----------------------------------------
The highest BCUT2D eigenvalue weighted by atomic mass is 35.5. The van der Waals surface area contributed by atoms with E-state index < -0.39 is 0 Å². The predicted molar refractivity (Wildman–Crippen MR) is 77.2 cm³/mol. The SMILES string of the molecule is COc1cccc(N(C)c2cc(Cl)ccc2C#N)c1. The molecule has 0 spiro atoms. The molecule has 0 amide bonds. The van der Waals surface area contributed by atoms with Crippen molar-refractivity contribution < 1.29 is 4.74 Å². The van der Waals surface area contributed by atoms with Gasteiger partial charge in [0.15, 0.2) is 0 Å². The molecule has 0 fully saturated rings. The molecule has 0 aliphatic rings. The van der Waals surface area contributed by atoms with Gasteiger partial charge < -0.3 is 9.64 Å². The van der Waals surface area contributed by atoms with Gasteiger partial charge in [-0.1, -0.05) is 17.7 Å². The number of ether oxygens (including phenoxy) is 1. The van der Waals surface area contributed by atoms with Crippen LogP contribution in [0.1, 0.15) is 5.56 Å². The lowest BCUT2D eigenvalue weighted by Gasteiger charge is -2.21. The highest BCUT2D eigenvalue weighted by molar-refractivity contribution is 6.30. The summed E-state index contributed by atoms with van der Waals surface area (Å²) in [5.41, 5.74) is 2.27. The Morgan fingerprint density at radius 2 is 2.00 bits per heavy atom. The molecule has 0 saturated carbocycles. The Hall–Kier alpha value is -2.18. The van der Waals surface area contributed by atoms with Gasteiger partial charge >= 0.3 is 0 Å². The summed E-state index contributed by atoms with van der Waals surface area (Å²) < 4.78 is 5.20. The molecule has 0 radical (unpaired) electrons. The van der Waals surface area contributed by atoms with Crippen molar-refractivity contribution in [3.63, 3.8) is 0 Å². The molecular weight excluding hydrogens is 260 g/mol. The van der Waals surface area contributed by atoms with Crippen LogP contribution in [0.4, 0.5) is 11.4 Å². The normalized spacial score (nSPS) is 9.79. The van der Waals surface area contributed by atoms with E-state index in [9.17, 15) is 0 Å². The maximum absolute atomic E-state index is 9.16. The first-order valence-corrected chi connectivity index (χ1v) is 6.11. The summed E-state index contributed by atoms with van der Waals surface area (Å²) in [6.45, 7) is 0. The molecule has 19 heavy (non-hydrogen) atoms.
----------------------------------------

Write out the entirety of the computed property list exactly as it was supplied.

The highest BCUT2D eigenvalue weighted by atomic mass is 35.5. The van der Waals surface area contributed by atoms with E-state index < -0.39 is 0 Å². The predicted molar refractivity (Wildman–Crippen MR) is 77.2 cm³/mol. The SMILES string of the molecule is COc1cccc(N(C)c2cc(Cl)ccc2C#N)c1. The molecule has 0 spiro atoms. The molecule has 0 amide bonds. The van der Waals surface area contributed by atoms with Crippen molar-refractivity contribution < 1.29 is 4.74 Å². The van der Waals surface area contributed by atoms with Gasteiger partial charge in [0.15, 0.2) is 0 Å². The molecule has 0 fully saturated rings. The molecule has 0 aliphatic rings. The van der Waals surface area contributed by atoms with Gasteiger partial charge < -0.3 is 9.64 Å². The van der Waals surface area contributed by atoms with Gasteiger partial charge in [-0.1, -0.05) is 17.7 Å². The number of ether oxygens (including phenoxy) is 1. The van der Waals surface area contributed by atoms with Crippen LogP contribution in [0.1, 0.15) is 5.56 Å². The lowest BCUT2D eigenvalue weighted by Gasteiger charge is -2.21. The highest BCUT2D eigenvalue weighted by molar-refractivity contribution is 6.30. The summed E-state index contributed by atoms with van der Waals surface area (Å²) in [5.41, 5.74) is 2.27. The Morgan fingerprint density at radius 2 is 2.00 bits per heavy atom. The molecule has 0 saturated carbocycles. The Hall–Kier alpha value is -2.18. The van der Waals surface area contributed by atoms with Gasteiger partial charge >= 0.3 is 0 Å². The summed E-state index contributed by atoms with van der Waals surface area (Å²) < 4.78 is 5.20. The molecule has 0 radical (unpaired) electrons. The van der Waals surface area contributed by atoms with Crippen molar-refractivity contribution in [3.63, 3.8) is 0 Å². The molecular weight excluding hydrogens is 260 g/mol. The van der Waals surface area contributed by atoms with Crippen LogP contribution in [0.4, 0.5) is 11.4 Å². The normalized spacial score (nSPS) is 9.79. The van der Waals surface area contributed by atoms with E-state index in [9.17, 15) is 0 Å². The maximum absolute atomic E-state index is 9.16. The first-order valence-corrected chi connectivity index (χ1v) is 6.11. The summed E-state index contributed by atoms with van der Waals surface area (Å²) in [6.45, 7) is 0. The molecule has 19 heavy (non-hydrogen) atoms.